New Study Links Infant Stunting to Differences in Cognitive and Brain Function

Infant Baby Brain Illustration

Research have found that children with stunted growth can experience reduced cognitive ability due to early brain function differences, noticeable from as early as six months. The study focused on ‘visual working memory’ and found that infants with poor growth are more easily distracted, affecting their cognitive abilities one year later. While previous studies had made similar connections for older children, this is the first to observe such associations in infancy. The findings emphasize the need for early interventions to enhance cognitive abilities and the significance of studying early brain function.

According to recent research from the University of East Anglia, children who are too short for their age can suffer reduced cognitive ability arising from differences in brain function as early as six months of age.

Study Findings and Comparisons

Researchers compared the ‘visual working memory’ – the memory capacity that holds visual cues for processing – in children who had stunted growth with those having typical growth.

Published today in the journal Nature Human Behaviour, the study found that the visual working memory of infants with poor physical growth was disrupted, making them more easily distracted and setting the stage for poorer cognitive ability one year later.

Stunted growth had previously been linked with poor cognitive outcomes later in life, but this is the first time that this association has been found in infancy. It is also the first time stunted growth has been linked to functional differences in how the brain works in early development.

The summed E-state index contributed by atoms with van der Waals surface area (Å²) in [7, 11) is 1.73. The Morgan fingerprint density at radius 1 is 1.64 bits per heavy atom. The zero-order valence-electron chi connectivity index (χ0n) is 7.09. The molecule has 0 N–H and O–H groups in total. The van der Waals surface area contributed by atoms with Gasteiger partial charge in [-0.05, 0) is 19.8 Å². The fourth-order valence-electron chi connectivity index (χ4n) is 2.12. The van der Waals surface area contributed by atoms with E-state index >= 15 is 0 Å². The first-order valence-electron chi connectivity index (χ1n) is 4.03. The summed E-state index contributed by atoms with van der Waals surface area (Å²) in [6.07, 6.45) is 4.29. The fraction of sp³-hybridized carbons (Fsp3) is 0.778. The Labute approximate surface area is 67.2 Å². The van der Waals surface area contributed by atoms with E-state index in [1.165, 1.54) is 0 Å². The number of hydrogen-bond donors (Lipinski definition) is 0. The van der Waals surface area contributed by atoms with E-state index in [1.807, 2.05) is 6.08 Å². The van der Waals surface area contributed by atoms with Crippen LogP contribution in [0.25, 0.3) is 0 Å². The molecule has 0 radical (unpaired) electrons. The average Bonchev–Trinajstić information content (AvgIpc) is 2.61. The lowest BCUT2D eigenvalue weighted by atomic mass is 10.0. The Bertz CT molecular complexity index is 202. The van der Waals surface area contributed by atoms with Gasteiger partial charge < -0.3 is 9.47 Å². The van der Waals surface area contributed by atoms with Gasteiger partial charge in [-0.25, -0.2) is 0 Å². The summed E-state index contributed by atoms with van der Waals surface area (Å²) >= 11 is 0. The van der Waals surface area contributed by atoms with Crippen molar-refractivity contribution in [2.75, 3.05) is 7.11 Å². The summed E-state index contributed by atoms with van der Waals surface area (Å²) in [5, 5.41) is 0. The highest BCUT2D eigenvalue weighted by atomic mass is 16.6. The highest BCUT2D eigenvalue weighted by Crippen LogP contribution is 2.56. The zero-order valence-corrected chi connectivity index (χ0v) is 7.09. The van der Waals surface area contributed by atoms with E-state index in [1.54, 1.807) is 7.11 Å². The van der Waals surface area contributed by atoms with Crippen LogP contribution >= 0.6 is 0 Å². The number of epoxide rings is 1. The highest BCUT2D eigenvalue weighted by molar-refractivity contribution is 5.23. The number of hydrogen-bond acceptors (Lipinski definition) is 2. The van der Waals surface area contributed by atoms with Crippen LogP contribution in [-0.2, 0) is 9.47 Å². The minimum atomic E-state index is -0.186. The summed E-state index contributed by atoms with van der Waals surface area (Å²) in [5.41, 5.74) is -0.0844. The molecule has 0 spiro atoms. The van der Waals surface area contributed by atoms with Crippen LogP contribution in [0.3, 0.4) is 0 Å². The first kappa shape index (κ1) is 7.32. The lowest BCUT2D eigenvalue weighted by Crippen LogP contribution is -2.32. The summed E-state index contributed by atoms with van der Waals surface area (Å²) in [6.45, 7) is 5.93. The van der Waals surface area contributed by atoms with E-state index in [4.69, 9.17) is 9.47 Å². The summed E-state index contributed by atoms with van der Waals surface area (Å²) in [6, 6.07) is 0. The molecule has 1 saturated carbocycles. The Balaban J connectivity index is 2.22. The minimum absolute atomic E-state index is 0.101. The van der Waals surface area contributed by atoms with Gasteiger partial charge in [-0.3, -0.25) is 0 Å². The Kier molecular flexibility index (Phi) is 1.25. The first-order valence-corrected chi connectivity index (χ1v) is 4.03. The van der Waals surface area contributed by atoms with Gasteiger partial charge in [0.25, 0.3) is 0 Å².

Details of the Research

Led by Prof John Spencer of UEA’s School of Psychology, the team of researchers studied more than 200 children in the first-ever brain imaging study of its kind.

“We expected that poor growth might impact cognition in early development, but it was striking to see this at the level of brain function,” said Prof Spencer.

“Typically-developing infants in our study showed engagement of a working memory brain network – and this brain activity predicted cognitive outcomes one year later. But the stunted infants showed a very different pattern suggesting that they were quite distractable.”

“This distractability was associated with a brain network typically involved in the allocation of attention to objects or tasks, suppressing distraction, and maintaining items in working memory,” said Dr Sobana Wijeakumar, first author of the study. Dr. Wijeakumar is an Assistant Professor in the School of Psychology at the University of Nottingham.

Key Outcomes and Future Implications

The brain activity and cognitive abilities of the infants were assessed at six to nine months, and cognitive ability was followed up one year later. The results showed that infants with so-called ‘stunted growth’, often caused by poor nutrition or ill health, had significantly poorer cognitive abilities at both stages than their typically-developing counterparts.

Interestingly, the children who bucked the trend and did well in their second year of cognitive testing despite having restricted growth were those whose visual memory had been unexpectedly strong at the six to nine months stage.  

The discovery suggests that efforts to improve working memory and tackle distractibility in children during their crucial early months may reduce or prevent cognitive disadvantages later in life. This research also highlights the importance of studying brain function in early development.

Reference: “Stunting in infancy is associated with atypical activation of working memory and attention networks” by Sobanawartiny Wijeakumar, Samuel H. Forbes, Vincent A. Magnotta, Sean Deoni, Kiara Jackson, Vinay P. Singh, Madhuri Tiwari, Aarti Kumar and John P. Spencer, 26 October 2023, Nature Human Behaviour.
DOI: 10.1038/s41562-023-01725-3

The research was led by the University of East Anglia in collaboration with the University of Nottingham, the Community Empowerment Lab, Durham University, University of Iowa, Rhode Island Hospital, Brown University, and the Bill & Melinda Gates Foundation.

This publication is based on research funded in part by the Bill & Melinda Gates Foundation. The findings and conclusions contained within are those of the authors and do not necessarily reflect the positions or policies of the Bill & Melinda Gates Foundation.

Further funding came from the US National Institutes of Health and the Leverhulme Trust.

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